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Poet, Mystic, Modern Hero. Fernando Rielo Pardal von Brooks, Zelda Irene (eBook)

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Poet, Mystic, Modern Hero. Fernando Rielo Pardal

The most authoritative study of one of Spain's leading philosophers whose Teoría del Quijote has received worldwide acclaim. In the present volume, Professor Brooks gives us a penetrating insight into the poetical and mystical qualities of the man and his work.

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    Format: PDF
    Kopierschutz: AdobeDRM
    Seitenzahl: 228
    Sprache: Englisch
    ISBN: 9780916379858
    Verlag: Digitalia
    Größe: 8921 kBytes
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Poet, Mystic, Modern Hero. Fernando Rielo Pardal

II Distinctions Between Religions And Mystic Poetry (p. 34)

Many Spanish poets of thé twentieth century hâve underscored thé need for a consciousness of man`s link to transcendental realities, and hâve therefore committed thé poetic word to a search for spiritual support. Thèse poets seek eternal truth and a reality that extends beyond earthbound limits.

Their search is motivated, however, by a shared sensé of being dispossessed of God of being distanced from God and alien to His intimacy, no matter how comfortable thé poet feels within thé spiritual coordinates which God`s existence furnishes him.

This search has been undertaken, with varying degrees of intensity, in thé works of such writers as Miguel de Unamuno, Antonio Machado, Juan Ramôn Jiménez, Dâmaso Alonso, Luis Cernuda, Luis Felipe Vivanco, José Maria Valverde, Germân Bleiberg, Gabriel Celaya, Blas de Otero, and others.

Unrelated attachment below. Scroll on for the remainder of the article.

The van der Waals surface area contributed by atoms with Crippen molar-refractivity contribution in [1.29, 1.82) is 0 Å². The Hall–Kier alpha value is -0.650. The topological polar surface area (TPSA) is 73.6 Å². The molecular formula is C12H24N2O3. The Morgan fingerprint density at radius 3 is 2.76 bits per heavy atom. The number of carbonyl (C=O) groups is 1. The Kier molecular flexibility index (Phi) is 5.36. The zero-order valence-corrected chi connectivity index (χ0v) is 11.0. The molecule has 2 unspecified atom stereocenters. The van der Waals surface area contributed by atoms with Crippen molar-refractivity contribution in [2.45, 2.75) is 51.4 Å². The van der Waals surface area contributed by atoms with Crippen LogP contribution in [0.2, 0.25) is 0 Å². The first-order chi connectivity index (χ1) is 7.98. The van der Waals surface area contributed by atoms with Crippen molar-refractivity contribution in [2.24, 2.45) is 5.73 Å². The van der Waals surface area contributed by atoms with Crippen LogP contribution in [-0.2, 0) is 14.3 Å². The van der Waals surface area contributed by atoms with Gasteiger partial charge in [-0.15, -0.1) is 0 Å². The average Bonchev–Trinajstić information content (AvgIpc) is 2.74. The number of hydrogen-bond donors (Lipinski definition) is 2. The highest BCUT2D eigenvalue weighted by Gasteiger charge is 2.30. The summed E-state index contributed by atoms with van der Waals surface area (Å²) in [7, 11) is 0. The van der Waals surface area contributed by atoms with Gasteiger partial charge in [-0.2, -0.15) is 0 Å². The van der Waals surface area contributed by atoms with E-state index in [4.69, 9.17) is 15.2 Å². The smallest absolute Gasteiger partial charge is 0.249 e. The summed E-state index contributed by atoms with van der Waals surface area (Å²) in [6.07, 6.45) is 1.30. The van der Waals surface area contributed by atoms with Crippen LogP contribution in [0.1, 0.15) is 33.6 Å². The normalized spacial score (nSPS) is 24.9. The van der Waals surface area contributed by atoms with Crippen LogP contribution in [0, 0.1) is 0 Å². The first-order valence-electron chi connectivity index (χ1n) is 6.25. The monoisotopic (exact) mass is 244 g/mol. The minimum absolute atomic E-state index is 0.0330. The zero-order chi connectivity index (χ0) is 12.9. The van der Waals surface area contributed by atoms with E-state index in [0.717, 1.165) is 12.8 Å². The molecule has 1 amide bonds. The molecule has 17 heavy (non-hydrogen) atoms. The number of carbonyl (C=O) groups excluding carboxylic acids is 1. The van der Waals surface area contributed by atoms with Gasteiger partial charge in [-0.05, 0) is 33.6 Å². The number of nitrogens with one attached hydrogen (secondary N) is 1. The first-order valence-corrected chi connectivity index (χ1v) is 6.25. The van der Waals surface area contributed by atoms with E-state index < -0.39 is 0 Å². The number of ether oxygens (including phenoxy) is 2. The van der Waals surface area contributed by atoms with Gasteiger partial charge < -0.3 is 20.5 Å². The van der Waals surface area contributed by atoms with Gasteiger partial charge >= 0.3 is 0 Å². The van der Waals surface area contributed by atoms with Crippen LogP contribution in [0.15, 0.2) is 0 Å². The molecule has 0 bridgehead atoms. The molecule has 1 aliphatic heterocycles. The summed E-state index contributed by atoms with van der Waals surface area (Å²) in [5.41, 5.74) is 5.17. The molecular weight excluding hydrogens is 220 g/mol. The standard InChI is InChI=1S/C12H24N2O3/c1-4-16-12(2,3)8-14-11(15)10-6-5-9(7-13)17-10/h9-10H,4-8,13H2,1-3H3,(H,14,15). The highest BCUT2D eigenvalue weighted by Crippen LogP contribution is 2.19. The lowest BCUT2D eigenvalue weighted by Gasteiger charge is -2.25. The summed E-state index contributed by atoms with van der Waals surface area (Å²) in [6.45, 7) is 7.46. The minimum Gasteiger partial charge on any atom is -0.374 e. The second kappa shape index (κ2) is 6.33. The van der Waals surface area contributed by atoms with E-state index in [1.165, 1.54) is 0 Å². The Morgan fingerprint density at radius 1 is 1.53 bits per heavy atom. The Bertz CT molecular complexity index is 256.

It goes without saying that such a wide configuration of poets can hardly be represented as a homogenous bloc. Leaving aside différences in génération and style, thèse poets can be divided (albeit not always in a clearly dichotomized fashion) into two groups, which Dâmaso Alonso has defined as thé "deeply rooted" and thé "uprooted" (Poetas... 345), depending of thé nature of their response to their sensé of being dispossessed of or distanced from God.

Discontented and nonconformist, thé "uprooted" poets would storm their way into heaven with complaints and histrionic threats which border on provocation. The "deeply rooted" poets, however, respond not with anger but with sorrow when they see how far away they are from God`s center of vision.

For example, in "Las manos ciegas" ["Blind Hands"] Leopoldo Panero laments thé absence of God:

[My entire heart, glowing human ember,

useless without Thy love, empty without Thee,

searches for Thee in thé night,

I feel it searching, like a blind man

when he walks he stretches out his hands so full

of wideness and of joy.]

Todo mi corazôn, ascua de nombre,

inûtil sin tu amor, sin Ti vacio,

en la noche te busca,

le siento que te busca, como un ciego

que extiende al caminar las manos llenas

de anchura y de alegria (165)

Another "deeply rooted" poet, Carlos Busono, though counting on a faith sufficient to prevent his view of thé world from undergoing a radical crisis, nonetheless expériences an inner shudder when he recognizes thé unrelenting transience to which ail things are subject:

[Let us save it ail,

there`s not much time, this area.

save thé jalopy and thé mattress and thé old car-cover,

thé fireplace coals, thé firepoke, thé hat.]

Salvémoslo todo,

queda poco tiempo, este campo.

salvemos el carromato, el colchôn, la vieja cubierta del coche

el carbôn del hogar, el atizador, el sombrero.

("Salvaciôn de la Vida" ["Saving of Life"] Invasion 192)

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